It speaks volumes about his importance and influence at Bramall Lane that, even though Paul Coutts will not feature on the team sheet against Middlesbrough this evening, the midfielder's return to full-time training was the talk of the Steelphalt Academy yesterday.
Chris Wilder was clearly intent on pushing the issue; and not just because it represented a welcome distraction from the news a deal for Martyn Waghorn, one of Sheffield United's leading transfer targets, had fallen through.
Simply that Wilder, who usually prefers to talk about the group as a whole rather than individual players, recognises the qualities Coutts brings to his squad.
"Paul starts working properly again today," the United manager said. "Which is great news for everyone, not least the lad himself obviously. He's got to go through the same processes now anyone else in his position would have to; playing development games and behind closed doors friendlies to build up his fitness. But it will be great to see him back out there with the boys again."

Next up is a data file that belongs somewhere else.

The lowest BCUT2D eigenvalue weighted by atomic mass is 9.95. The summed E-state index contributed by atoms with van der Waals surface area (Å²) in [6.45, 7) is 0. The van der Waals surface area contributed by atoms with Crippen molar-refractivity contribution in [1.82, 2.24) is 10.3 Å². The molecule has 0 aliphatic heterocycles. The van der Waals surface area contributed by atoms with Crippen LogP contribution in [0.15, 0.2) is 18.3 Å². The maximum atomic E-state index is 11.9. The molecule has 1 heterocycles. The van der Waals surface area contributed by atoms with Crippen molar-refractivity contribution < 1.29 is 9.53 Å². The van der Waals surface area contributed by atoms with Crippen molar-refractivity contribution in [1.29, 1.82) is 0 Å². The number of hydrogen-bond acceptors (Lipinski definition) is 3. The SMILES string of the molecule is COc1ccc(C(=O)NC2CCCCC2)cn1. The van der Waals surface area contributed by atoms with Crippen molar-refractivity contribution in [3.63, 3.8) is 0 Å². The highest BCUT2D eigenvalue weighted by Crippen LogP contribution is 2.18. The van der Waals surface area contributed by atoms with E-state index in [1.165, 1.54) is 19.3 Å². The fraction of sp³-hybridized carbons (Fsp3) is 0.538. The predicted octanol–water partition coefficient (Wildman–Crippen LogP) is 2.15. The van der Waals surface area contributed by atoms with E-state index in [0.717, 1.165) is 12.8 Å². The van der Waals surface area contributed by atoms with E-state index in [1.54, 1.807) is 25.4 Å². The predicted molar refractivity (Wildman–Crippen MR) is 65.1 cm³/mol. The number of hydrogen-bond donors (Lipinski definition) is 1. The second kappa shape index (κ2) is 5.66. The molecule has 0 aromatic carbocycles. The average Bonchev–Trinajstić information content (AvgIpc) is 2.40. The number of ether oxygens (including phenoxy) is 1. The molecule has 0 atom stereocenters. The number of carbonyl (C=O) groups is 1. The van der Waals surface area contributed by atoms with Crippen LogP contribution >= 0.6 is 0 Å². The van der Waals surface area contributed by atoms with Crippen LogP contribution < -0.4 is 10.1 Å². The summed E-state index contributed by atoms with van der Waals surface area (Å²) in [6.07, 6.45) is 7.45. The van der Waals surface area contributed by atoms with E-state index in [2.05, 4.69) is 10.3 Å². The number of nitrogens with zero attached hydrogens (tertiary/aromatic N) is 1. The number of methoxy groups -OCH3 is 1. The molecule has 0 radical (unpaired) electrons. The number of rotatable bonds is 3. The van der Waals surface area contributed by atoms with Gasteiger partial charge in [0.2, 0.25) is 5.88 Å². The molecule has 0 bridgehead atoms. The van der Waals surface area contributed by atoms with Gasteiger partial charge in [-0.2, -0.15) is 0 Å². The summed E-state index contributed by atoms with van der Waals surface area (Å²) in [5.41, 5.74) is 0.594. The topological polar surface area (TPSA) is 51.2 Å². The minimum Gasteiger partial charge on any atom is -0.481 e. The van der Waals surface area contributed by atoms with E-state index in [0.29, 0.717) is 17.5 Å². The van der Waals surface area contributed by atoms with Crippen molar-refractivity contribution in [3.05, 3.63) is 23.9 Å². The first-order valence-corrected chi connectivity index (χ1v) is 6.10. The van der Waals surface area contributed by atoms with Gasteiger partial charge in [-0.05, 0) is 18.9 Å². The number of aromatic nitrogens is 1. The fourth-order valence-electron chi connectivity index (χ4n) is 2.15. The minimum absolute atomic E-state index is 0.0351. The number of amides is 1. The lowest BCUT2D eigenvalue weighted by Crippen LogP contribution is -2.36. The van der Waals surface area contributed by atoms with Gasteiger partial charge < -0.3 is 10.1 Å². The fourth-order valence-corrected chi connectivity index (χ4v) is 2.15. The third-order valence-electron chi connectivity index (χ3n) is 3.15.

Wilder has done his best to play down Coutts' significance since the 30-year-old broke a leg nine months ago. Reluctant to heap too much pressure on the Scot's shoulders, United's coaching staff also feared the message obsessing about his talents might convey to other members of the team. Yet, as an analysis of results before and after Coutts' diagnosis demonstrates, he is a pivotal cog in Wilder's machine. United had won nearly three quarters of their games in all competitions until Coutts was ruled-out midway through last term. Top of the table in November, they eventually finished 10th having triumphed or taken maximum points from less than a third. A startling difference, as even Wilder will privately acknowledge.
"Couttsy has been working hard all summer," he said. "But until now, he's been dropping in and dropping out again. He's been training for a couple of days, maybe even three, and then sitting a few sessions out. But he's back with us properly now."